8 Bit and Up use to be located on the Upper East Side but moved down to the village two years ago. Joe admits getting people to come up to the second floor is difficult and “people misunderstand that yes we do sell lots of old school games, but we do carry the latest game that have come out. We may not look as pretty as the big buck stores, but we carry and do things that they can’t.” Regardless, 8 Bit has its devoted fans whom range from people with a history and passion for video games some owning an Atari, N64, and PS1. Joe says his fans are especially educated with the whole spectrum of video games. 8 Bit carries a large variety of consoles and games such as Odyssey 2, Atari 2600, ColecoVision, NES, SNES, Sega Genesis, Neo Geo, Virtual Boy, Jaguar games, 3DOs, and Madox Odyssey.
The rarest game Joe states he has is Stadium Events; a game that was released by Bandai in 1987 then shortly after bought by Nintendo. After rebranding it, Nintendo had tried to pull the games back and destroy them, however, only 200 got out into circulation and only 22 known copies are left. One of them is in Joe’s inventory. As of recently, young kids are buying retro games in abundance.
We do get a lot of young kids, whom come with these games, but there is a generation of kids we are seeing wanting this game and they are not getting from their parents but from the internet. They come in buying Atari and I’ll ask them do they have an Xbox? No. They have NES or SNES or Dreamcast and I ask their parents and they say they get it from The Angry Video Game Nerd or other websites. They find these old games are fascinating as collectables.
Joe also mentions he gets a few collectors as customers whom are trying to complete a collection of a particular console either relive their childhood or collect them all. 8 bit carries a variety of retro games; however, they do not carry limited edition or collector’s edition games. As Joe states:
A lot of people don’t realize that big companies choke our supply of those special items because the big guys get special deals on those publications. Some special game is only available at Walmart because those companies can afford it. We can’t get that special downloadable sword from a game. We can’t afford that special opportunity that those games have.
Joe strongly disagrees with people who think that working at a video game store is easy. Not only is a great deal of the job knowing about video games, but most of the time it’s providing the best customer service, organization, and cleaning among other things.
People think ‘Oh video Games! You must make a fortune!’ Truth be told, it’s harder than it looks. We aren’t millionaires. People think we are but we’re not. They don’t understand because they see all these game and they think we’re rich. I’m here 60-70 hours a week because I can’t afford to pay anyone else.
As well as selling at their location, Joe attends Comic Con in New York City. “Comic Con is better than the holidays for us. Since we don’t have TV ads or such advertisement it’s harder to get business. At Comic Con, the business comes to us.” Joe also makes it a habit to hold events from time to time.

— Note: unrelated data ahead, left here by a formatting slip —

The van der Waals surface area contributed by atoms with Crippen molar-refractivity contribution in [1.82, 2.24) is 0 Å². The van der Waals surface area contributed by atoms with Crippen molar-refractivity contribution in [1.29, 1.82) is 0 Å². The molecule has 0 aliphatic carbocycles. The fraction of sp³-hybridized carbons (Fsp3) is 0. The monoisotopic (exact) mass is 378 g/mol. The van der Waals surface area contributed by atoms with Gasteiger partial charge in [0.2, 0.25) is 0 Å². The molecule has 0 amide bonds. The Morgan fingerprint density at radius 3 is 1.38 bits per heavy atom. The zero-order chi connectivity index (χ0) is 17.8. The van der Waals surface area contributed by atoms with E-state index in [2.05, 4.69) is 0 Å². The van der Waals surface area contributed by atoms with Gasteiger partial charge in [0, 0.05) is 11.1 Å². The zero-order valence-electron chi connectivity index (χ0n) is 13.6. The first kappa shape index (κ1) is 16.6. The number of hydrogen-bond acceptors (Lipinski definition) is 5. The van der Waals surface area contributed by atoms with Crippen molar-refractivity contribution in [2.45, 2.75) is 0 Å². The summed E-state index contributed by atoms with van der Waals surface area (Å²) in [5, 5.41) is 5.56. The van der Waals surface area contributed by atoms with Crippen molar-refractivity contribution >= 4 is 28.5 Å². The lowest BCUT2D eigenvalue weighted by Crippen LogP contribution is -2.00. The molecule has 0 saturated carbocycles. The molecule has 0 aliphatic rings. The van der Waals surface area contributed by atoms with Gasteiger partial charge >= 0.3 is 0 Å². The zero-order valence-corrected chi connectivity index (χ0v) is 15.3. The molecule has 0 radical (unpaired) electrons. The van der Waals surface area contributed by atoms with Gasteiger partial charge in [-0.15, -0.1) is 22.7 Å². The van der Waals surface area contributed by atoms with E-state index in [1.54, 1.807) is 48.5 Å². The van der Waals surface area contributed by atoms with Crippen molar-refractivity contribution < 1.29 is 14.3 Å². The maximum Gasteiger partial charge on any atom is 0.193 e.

We do Sunday night tournaments more or less for free. They play fighting game sometimes after 5 until whenever. We run formal tournaments a couple times a month. We just did an event with NYU- a fundraiser for kids with cancer. They played Super Smash Bros Brawl. We worked with a local police department, with an officer who works with kids who get into trouble. He buys them prizes for good behavior, we donate the space, and he get 25 kids playing games together. We also had people shoot documentaries, web series, TV-shows, indie films, and stream tournaments on the web. We had Greg T in our old location and it was fun. It was a Guitar Hero Challenge for Halloween when it was a big thing. We had a hell of time. Monster was giving out free drinks.
Usually the small guy can offer better service and unusual items you can’t get anywhere else. There is a reason for both businesses. I myself understand the importance of a local family game store. Having grown up on the Lower East Side watching as many local fabric shops, bakeries, and food spots close down to the grind of the city’s rent is disheartening. These shops know everything about you as a customer from when you’re a little munchkin.
NYC is one of the few places left in the world where you can actually get that. When you go to Kansas City or Cincinnati, everything is a strip mall or some sort of chain restaurant. You want to eat restaurant food you’d go to Olive Garden. There is very little individuality. There are some places like in Chicago and LA that may have local game store but it’s not like here.
So don’t give into the hype of conglomerates, shop at local game stores and help support these pieces of city treasures.
Be sure to attend Girl Gamer Vogue and 8 Bit and Up Video Game Event on August 3rd at 7pm. For more information and to get free tickets go to our website.